President Xi Jinping’s focus on economic growth and stability has improved domestic risk profile but brings new risks for international players


China’s political risk landscape is improving, according to the latest survey from Aon.

In its Political Risk Map 2016, the global broker said political risk in China had eased owing to the government’s regulatory reform programme and lifting of sanctions.

“The risk of political violence has decreased to medium-high from high as president Xi Jinping appears to have scaled back his anti-corruption campaign in an effort to maintain economic growth and stability,” the report said.

However, while this rebalancing brings a reduction in domestic risks, it may amplify them abroad, the report said.

This is particularly true for China’s neighbours and key trading partners, which could experience higher political and economic risks as the pace and composition of growth changes.

Aon head of structured credit and political risk in Asia Miles Johnstone said: “Despite continuing volatility in the stock market and sharp currency adjustments, in the medium-term China will see better growth: reduced capital waste, less white elephant infrastructure spending, less corruption and less unproductive debt.

“In the meantime, the slowdown in Chinese demand for commodities and other imports continues to drag down economic growth among China’s key trading partners including Australia and Singapore, and to a lesser extent Malaysia, Philippines and Vietnam.”

A separate political risk report by consultancy Control Risks agreed that China’s slowing economic growth is a key concern for the year ahead.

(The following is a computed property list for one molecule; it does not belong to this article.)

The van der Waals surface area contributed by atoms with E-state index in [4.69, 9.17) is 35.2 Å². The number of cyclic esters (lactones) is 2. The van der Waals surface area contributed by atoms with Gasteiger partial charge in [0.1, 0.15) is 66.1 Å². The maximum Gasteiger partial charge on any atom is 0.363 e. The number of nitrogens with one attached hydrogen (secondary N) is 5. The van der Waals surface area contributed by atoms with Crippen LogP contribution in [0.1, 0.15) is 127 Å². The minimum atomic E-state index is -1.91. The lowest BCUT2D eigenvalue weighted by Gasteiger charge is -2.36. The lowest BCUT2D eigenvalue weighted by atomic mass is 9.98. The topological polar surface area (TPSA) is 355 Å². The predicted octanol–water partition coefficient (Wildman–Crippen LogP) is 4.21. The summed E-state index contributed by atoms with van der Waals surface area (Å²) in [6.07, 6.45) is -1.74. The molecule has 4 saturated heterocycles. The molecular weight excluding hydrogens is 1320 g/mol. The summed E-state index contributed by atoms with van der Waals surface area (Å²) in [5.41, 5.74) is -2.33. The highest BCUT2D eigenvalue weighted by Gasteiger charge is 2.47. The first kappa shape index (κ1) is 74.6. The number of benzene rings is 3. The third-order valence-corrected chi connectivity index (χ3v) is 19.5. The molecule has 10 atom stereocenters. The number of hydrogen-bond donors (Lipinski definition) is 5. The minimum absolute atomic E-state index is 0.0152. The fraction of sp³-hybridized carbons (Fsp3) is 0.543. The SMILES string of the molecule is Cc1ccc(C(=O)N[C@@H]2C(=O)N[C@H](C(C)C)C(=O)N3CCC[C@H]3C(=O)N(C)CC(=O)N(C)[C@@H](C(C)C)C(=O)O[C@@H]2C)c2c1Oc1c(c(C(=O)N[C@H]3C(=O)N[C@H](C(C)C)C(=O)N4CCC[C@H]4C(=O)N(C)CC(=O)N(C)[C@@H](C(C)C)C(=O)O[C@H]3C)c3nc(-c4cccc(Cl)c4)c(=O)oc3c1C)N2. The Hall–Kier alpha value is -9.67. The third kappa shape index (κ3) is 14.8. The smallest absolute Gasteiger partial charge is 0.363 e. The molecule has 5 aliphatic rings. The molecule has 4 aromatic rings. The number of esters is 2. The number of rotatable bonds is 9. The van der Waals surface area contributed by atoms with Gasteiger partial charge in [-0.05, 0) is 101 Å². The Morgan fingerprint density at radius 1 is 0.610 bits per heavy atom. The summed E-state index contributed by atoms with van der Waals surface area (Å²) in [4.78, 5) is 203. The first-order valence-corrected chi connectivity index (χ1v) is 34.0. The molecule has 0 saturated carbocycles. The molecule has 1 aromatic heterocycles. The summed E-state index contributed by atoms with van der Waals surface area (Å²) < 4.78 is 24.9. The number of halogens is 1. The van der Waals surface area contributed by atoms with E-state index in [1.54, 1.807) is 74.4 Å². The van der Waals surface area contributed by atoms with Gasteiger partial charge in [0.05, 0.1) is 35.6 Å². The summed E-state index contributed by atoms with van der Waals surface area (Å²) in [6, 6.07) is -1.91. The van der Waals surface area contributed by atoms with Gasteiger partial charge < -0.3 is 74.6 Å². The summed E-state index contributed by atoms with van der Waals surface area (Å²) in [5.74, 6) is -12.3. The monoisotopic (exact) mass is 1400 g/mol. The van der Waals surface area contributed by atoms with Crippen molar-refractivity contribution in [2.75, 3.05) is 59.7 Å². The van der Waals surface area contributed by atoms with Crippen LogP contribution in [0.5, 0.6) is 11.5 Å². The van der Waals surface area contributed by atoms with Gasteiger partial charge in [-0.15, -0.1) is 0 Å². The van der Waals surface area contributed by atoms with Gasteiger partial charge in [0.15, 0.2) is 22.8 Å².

Control Risks global risk analysis director Jonathan Wood said China’s 2015 growth of 6% is likely to be a “new normal”.

“China’s share of the global economy has increased by nine-fold since 1980. But over the last 12 months we’ve seen a sustained and steep decline in China’s growth; it’s below 7% for the first time in 25 years,” he said. “The decline in Chinese growth is having significant impact on global prospects.”

But it’s not all bad news.

“China has relatively strong growth fundamentals. Remember, 6% [annual growth in] China in 2015 is much more significant than 14% or 15% [growth] China 10 years ago,” Wood said.

The ‘Made in China 2025’ initiative may also be cause for concern, which is expected to see the introduction of regulation that prohibits foreign companies from being market leaders in certain industries or sectors.

Control Risks predicts that an international firm operating in China will not be considered a ‘local’ player if they have a majority share in a local joint venture.